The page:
I’ve had a bit of a thing about surrealists ever since I visited Salvador Dali’s house in Spain, a long, long time ago. The floppy clocks, the faceless women, the strange titles. Debris of an Automobile Giving Birth to a Blind Horse Biting a Telephone is a personal favourite.
I was young when I visited Dali’s house and less bothered by the fact that I had no idea what it was all about. However, visiting the surrealists in Brisbane recently I found myself rather perplexed, less able to just enjoy the spectacle.
Why was there a table with the head of a wolf, why a woman’s face with eyes that are breasts and a crutch for a mouth, why was a coffin reclining on a chaise longue? Damn it, I wanted to know.
Luckily for me, the exhibition had special plaques for children. These also worked well for this baffled adult. ‘If you have to ask what a work is about, you have missed the point of surrealism,’ said one plaque. Looks like I had it right all those years ago. It’s the vibe.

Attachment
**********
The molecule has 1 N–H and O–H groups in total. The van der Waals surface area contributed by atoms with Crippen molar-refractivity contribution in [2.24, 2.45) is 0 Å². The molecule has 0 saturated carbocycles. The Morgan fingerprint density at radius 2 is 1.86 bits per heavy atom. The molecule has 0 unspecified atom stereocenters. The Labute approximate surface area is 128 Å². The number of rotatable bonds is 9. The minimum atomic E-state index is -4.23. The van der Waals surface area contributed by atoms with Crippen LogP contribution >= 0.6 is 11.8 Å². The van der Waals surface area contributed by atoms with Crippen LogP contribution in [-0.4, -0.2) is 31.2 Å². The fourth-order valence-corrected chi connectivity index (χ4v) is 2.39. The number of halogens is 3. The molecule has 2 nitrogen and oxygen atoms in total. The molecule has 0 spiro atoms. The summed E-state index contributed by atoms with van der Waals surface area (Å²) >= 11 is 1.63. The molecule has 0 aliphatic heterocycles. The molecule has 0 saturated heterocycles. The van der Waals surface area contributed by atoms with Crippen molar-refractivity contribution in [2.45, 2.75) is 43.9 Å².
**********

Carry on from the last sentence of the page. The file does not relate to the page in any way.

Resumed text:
It’s been said that if you can understand a surrealist poem, you must be reading something else. Take these examples…
I love benevolent seal
Long distance swimmer.
Say goodbye to the windows.
Trees blossom in the fall.
Like the paintings they do seem strangely meaningful even if you don’t know what the meaning is. John Lennon said that surrealism was just the way he saw his life.